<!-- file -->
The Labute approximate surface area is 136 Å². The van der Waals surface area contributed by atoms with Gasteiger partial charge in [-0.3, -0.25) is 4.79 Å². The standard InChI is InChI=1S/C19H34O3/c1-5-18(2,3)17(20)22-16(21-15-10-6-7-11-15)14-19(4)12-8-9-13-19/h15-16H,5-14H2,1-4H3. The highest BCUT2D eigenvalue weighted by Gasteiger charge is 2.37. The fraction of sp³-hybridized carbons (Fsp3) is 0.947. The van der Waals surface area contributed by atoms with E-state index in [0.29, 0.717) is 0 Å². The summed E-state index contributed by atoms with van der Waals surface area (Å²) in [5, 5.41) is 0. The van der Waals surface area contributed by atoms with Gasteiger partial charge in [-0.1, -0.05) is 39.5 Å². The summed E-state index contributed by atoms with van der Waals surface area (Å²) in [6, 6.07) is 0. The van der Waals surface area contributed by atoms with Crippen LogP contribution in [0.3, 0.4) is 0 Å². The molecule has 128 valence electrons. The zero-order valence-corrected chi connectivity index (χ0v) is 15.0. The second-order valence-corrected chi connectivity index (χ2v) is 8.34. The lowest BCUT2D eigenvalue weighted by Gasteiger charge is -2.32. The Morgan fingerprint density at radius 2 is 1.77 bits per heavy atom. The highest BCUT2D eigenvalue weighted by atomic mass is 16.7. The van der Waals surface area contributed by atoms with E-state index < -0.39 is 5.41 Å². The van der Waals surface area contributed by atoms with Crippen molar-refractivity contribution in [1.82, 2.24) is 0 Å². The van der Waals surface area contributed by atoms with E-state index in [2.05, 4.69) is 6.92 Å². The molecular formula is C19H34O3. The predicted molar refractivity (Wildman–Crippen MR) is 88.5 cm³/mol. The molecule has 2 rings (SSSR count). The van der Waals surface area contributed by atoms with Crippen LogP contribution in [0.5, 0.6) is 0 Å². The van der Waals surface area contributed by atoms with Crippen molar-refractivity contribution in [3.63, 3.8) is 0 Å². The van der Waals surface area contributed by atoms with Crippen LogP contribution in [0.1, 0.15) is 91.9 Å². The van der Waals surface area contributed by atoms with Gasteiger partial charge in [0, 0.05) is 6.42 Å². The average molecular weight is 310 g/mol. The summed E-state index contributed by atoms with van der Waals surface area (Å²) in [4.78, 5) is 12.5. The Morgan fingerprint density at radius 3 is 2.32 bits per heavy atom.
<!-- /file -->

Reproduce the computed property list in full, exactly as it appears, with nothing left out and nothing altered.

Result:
The Labute approximate surface area is 136 Å². The van der Waals surface area contributed by atoms with Gasteiger partial charge in [-0.3, -0.25) is 4.79 Å². The standard InChI is InChI=1S/C19H34O3/c1-5-18(2,3)17(20)22-16(21-15-10-6-7-11-15)14-19(4)12-8-9-13-19/h15-16H,5-14H2,1-4H3. The highest BCUT2D eigenvalue weighted by Gasteiger charge is 2.37. The fraction of sp³-hybridized carbons (Fsp3) is 0.947. The van der Waals surface area contributed by atoms with E-state index in [0.29, 0.717) is 0 Å². The summed E-state index contributed by atoms with van der Waals surface area (Å²) in [5, 5.41) is 0. The van der Waals surface area contributed by atoms with Gasteiger partial charge in [-0.1, -0.05) is 39.5 Å². The summed E-state index contributed by atoms with van der Waals surface area (Å²) in [6, 6.07) is 0. The van der Waals surface area contributed by atoms with Crippen LogP contribution in [0.3, 0.4) is 0 Å². The molecule has 128 valence electrons. The zero-order valence-corrected chi connectivity index (χ0v) is 15.0. The second-order valence-corrected chi connectivity index (χ2v) is 8.34. The lowest BCUT2D eigenvalue weighted by Gasteiger charge is -2.32. The Morgan fingerprint density at radius 2 is 1.77 bits per heavy atom. The highest BCUT2D eigenvalue weighted by atomic mass is 16.7. The van der Waals surface area contributed by atoms with E-state index < -0.39 is 5.41 Å². The van der Waals surface area contributed by atoms with Crippen molar-refractivity contribution in [1.82, 2.24) is 0 Å². The van der Waals surface area contributed by atoms with E-state index in [2.05, 4.69) is 6.92 Å². The molecular formula is C19H34O3. The predicted molar refractivity (Wildman–Crippen MR) is 88.5 cm³/mol. The molecule has 2 rings (SSSR count). The van der Waals surface area contributed by atoms with Crippen LogP contribution in [0.5, 0.6) is 0 Å². The van der Waals surface area contributed by atoms with Crippen molar-refractivity contribution in [3.63, 3.8) is 0 Å². The van der Waals surface area contributed by atoms with Crippen LogP contribution in [0.1, 0.15) is 91.9 Å². The van der Waals surface area contributed by atoms with Gasteiger partial charge in [0, 0.05) is 6.42 Å². The average molecular weight is 310 g/mol. The summed E-state index contributed by atoms with van der Waals surface area (Å²) in [4.78, 5) is 12.5. The Morgan fingerprint density at radius 3 is 2.32 bits per heavy atom.